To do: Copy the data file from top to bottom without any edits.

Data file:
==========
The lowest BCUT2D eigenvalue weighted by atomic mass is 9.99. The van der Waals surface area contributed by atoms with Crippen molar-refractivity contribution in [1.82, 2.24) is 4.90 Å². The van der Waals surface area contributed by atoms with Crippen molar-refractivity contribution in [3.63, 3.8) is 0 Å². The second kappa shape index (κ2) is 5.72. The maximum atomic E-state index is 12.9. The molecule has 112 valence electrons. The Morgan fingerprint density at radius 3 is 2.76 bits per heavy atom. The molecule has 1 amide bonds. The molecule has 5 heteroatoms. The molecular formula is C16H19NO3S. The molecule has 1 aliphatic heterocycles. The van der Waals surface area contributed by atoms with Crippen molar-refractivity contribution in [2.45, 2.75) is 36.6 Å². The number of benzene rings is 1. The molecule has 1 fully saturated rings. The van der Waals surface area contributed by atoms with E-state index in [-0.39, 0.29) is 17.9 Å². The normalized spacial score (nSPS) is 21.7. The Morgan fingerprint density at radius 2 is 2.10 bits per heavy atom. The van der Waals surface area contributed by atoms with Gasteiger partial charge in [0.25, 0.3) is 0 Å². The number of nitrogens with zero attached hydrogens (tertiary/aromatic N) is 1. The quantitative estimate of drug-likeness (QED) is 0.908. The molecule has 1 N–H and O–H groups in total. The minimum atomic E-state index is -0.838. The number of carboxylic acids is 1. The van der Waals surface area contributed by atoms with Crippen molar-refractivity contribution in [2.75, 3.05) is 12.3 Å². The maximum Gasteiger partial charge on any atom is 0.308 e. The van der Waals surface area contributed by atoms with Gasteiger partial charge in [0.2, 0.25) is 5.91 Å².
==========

The lowest BCUT2D eigenvalue weighted by atomic mass is 9.99. The van der Waals surface area contributed by atoms with Crippen molar-refractivity contribution in [1.82, 2.24) is 4.90 Å². The van der Waals surface area contributed by atoms with Crippen molar-refractivity contribution in [3.63, 3.8) is 0 Å². The second kappa shape index (κ2) is 5.72. The maximum atomic E-state index is 12.9. The molecule has 112 valence electrons. The Morgan fingerprint density at radius 3 is 2.76 bits per heavy atom. The molecule has 1 amide bonds. The molecule has 5 heteroatoms. The molecular formula is C16H19NO3S. The molecule has 1 aliphatic heterocycles. The van der Waals surface area contributed by atoms with Crippen molar-refractivity contribution in [2.45, 2.75) is 36.6 Å². The number of benzene rings is 1. The molecule has 1 fully saturated rings. The van der Waals surface area contributed by atoms with E-state index in [-0.39, 0.29) is 17.9 Å². The normalized spacial score (nSPS) is 21.7. The Morgan fingerprint density at radius 2 is 2.10 bits per heavy atom. The van der Waals surface area contributed by atoms with Gasteiger partial charge in [0.25, 0.3) is 0 Å². The number of nitrogens with zero attached hydrogens (tertiary/aromatic N) is 1. The quantitative estimate of drug-likeness (QED) is 0.908. The molecule has 1 N–H and O–H groups in total. The minimum atomic E-state index is -0.838. The number of carboxylic acids is 1. The van der Waals surface area contributed by atoms with Crippen molar-refractivity contribution in [2.75, 3.05) is 12.3 Å². The maximum Gasteiger partial charge on any atom is 0.308 e. The van der Waals surface area contributed by atoms with Gasteiger partial charge in [0.2, 0.25) is 5.91 Å².